• The Lebanese Shiite movement Hezbollah has emerged as a first non-state actor processing “strategic missile forces.” By a sustained and massive use of “dumb” unguided missiles (based on the World War Two constructive design) during the Summer 2006 armed conflict in Lebanon, the mentioned entity was able to influence the perceptions of the domestic, adversary’s, regional and international audience, creating at least the strong impression of strategic “victory” over Israel, which was not achieved by its foes in the previous six decades of conventional warfare in the Middle East.10

There are two dimensions among others that are important to keep in mind when analyzing VNSA as a generic challenge, and calculating the possible response. Those dimensions are structural and territorial. From the structural standpoint, leaving aside the traditional “hierarchical” organizational structure, that is gradually becomes a matter of the past, it is possible to identify too the most challenging models of organization. The first is a modular structure that encompasses diverse components, operating under the same umbrella: a military wing (often hybrid, merging guerrilla forces with terrorist cells); a political wing (i.e., front organization, often legal), social committees (targeting the groups of population viewed as a basis of support), logistic networks (for sustainment and fundraising, often combining legal businesses with organized crime components), a media bloc or a propaganda wing. The examples of such “onion” structures consisting of multiple “layers” and broad modus operandi, ranging from classical terrorism and insurgency to legal political activities are the large VNSA entities such as HAMAS (Gaza), Hezbollah (Lebanon), Revolutionary Armed Forces of Colombia (FARC), Kurdish Workers Party (a.k.a. PKK, Turkey) or Tamil Tigers (a.k.a. LTTE, Sri Lanka).

However powerful, these and similar entities have a physical signature, certain hierarchies and centers of gravity to address, such as leadership, which neutralization would help at least to reduce their capabilities and impact.11 The second model – horizontal networks – being centered on the autonomous entities, united by ideology, shared goals and common vision of the enemy, but operating separately from each other, is more challenging and harder to deal with. Having no robust and overarching operational C2 structure, low physical signature and no center of gravity, they represent a significant threat.12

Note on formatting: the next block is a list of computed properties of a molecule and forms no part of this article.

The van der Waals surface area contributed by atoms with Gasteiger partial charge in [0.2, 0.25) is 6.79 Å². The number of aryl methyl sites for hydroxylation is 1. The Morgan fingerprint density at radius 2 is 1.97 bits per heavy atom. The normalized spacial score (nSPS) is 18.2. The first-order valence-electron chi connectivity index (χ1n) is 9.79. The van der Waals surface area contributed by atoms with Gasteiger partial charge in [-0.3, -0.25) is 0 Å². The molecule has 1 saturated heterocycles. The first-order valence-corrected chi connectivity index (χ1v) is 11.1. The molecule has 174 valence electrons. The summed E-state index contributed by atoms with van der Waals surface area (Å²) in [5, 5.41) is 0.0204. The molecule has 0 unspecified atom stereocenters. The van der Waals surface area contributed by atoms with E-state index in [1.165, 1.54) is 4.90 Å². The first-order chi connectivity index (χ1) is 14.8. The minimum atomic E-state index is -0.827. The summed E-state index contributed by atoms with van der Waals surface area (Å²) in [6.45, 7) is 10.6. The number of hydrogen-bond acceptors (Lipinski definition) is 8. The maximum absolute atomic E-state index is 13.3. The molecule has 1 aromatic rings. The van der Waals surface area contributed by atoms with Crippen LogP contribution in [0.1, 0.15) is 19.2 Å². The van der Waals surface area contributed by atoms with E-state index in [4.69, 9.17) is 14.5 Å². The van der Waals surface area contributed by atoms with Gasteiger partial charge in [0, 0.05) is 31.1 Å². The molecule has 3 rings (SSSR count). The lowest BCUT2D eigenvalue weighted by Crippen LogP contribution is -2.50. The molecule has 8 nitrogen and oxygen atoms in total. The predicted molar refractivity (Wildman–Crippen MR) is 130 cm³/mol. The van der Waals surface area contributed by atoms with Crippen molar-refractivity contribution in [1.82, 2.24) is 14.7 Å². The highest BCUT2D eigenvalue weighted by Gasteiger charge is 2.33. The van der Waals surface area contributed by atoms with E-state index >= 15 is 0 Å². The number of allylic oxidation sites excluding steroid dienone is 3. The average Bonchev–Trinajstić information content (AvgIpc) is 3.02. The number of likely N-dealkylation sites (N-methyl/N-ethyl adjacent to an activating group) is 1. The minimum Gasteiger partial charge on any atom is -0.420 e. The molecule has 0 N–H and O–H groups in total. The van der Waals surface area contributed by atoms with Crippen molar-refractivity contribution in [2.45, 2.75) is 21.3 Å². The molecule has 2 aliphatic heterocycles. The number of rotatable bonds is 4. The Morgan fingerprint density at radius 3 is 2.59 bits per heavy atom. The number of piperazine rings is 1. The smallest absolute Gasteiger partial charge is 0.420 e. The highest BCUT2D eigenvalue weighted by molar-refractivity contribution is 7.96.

The second dimension – the territorial is related to a trend of VNSA taking over the non-governed territories across the world (be it failed states, lawless areas, or other kinds of ‘grey zones’), converting them into safe-heavens, staging bases, operational hubs and zones of illegal economic activities, such as drugs production. VNSA are growingly investing into legalization through creating quasi “states”13 that replicate real ones; moreover, they already create shadowy alliances of such entities, like so called CIS-2 (“Community of Improvised States”) 14 consisting of self-styled “republics” of Abkhazia, South Ossetia, Nagorno-Karabakh, and Transnistria, which succeeded by force from their “parent” nation-states. Another eloquent example is the so-called HISH (HAMAS – Iran – Syria – Hezbollah) alliance, a constellation of two states that often operate as “terrorist” entities, and two resistance entities that pretend to act as states. These two particular examples illustrate further the ascending curve of VNSA, as well as how patchy, complex and diverse the security environment, compared with the period of the Cold War.

Yet, notwithstanding the current intentions, ambitions and capabilities of particular non-state actors, in general, the entire category remains essentially weaker than nation-states. The disparity transforms the nature contemporary military conflict, involving the non-state actors, into the asymmetric mode. This brings us to the issue of definition of the problem.


Like many other broad and differently viewed notions (for example, terrorism), asymmetric warfare (AW) lacks a “unified” or commonly agreed definition of the issue; rather, there are many of them.

However, there is a common understanding of the phenomenon. It might be explained as a willingness and ability of an inferior (weaker) adversary to apply all its strength available against softest points of a superior (stronger) adversary for the sake of accomplishment of the desired strategic ends by delivering any physical, political, economic and mass psychological damage or disruption possible to a latter side.15 Still nebulous, this impromptu definition needs some further elaboration. Basically, all wars are dissimilar as adversaries have a different set of advantages and disadvantages vis-à-vis each other.